All the time I was working as a session singer, I never even let my colleagues know about my guitar playing skillset. I was always working on original music and gigging too. Towards the end of my time in Miami I was doing a jazz singing gig once a week - a weekend of original music with my band and the sessions. I had also done a cover album of latin standards which got some attention, so occasionally people would show up and request "Gracias A La Vida!"
When I worked in Shakira's band, I took meetings while on tour in NYC and L.A. I got a publishing development deal with Warner/Chapel Music and then quit Shakira's band and moved to NYC to pursue my own thing. In NY, I kept my focus on my original music and performances. I started a bit late, but I feel I'm on track with my career. Frankly, I'd make a terrible waiter.
You have released nine albums over the course of 16 years. What are your personal expectations for development from one album to the next?
My first major label album was produced by legendary producer Arif Mardin and his son Joe. Arif encouraged me to be myself - he even said we could just record live after he saw a gig or two. Later I worked with Larry Klein, who helped me hone in on songwriting.
The thing I learned from both experiences is that you have to be your own advocate - no one knows you as well as you know yourself. As I mentioned, I've discovered I'm quite ambitious. I just want to be the best I can be and to earn my place in the world.
I've been fortunate to have some great artists encourage me to keep going on and to value myself. I think that's the biggest compliment I've received, but that doesn't help you on the business side - it's just something that makes you feel good about yourself.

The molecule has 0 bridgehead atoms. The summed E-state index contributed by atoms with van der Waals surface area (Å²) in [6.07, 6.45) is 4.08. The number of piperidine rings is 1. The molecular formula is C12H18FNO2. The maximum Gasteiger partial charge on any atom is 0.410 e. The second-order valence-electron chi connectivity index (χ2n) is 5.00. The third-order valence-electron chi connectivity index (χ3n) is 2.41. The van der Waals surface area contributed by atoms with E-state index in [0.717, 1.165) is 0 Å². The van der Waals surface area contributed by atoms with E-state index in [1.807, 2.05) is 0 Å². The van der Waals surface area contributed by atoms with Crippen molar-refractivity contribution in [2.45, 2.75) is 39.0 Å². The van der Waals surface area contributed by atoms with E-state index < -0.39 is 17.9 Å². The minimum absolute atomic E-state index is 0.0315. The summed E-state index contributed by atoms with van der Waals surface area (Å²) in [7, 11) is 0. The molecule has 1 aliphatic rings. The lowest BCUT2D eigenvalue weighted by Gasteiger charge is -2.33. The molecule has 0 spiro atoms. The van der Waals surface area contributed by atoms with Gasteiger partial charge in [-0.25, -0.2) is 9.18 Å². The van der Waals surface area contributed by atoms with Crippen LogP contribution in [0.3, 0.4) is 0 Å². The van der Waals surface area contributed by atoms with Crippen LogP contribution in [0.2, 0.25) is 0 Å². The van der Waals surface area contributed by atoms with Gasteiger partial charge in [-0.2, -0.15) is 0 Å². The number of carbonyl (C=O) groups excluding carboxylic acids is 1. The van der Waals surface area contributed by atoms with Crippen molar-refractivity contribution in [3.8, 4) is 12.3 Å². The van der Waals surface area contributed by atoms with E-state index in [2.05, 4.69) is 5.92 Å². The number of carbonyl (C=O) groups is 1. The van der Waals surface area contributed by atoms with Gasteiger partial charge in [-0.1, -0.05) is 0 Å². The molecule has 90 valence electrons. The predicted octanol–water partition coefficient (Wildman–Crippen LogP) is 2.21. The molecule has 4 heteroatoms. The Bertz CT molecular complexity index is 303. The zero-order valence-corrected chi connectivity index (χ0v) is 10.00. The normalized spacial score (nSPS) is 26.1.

As a person who has accomplished a notable level of success, what words of encouragement can you provide to others facing adversity while in the pursuit of personal goals? Additionally, how do you see the relationship between accomplishing something in spite of and accomplishing something because of?
I was blinded at birth by hyperoxygenation. I have so much empathy for people in the world that face adversity and I'm often moved by their accomplishments. For instance, I have a friend who is also blind, her name Sabriye Tenberken. She recently started a school for disabled people who want to become activists in their respective countries. Her school is in Kanthari, India. She moved there after successfully establishing a school and farm for the blind in Tibet. All this under the scrutiny of the Chinese government. She's a true inspiration and someone who gives back. I'm just a musician writing songs and hoping to spend time at home when I can.
As to the second part of your question, I think the two are inextricably linked. I have learned to play in spite of being blind. I would have been a musician whether I was blind or not.
Besides touring to promote your most-recent album, what projects are you currently working on and what does 2018 hold for you?
I have a record finished with the Metropole Orkest that I am hoping to release very soon.
I have many ideas bouncing around. One is to do a one man show. Another is a collaboration with another guitarist/singer. I want to blog, or video blog, to showcase the experiences of a blind musician and engineer, as well.
I also frequently get requests to record other artists in my studio - this is something I really love doing. I love, love, love spending time in the studio. I don't get to do that enough.
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Please email Jihan@CulturalCouncil.org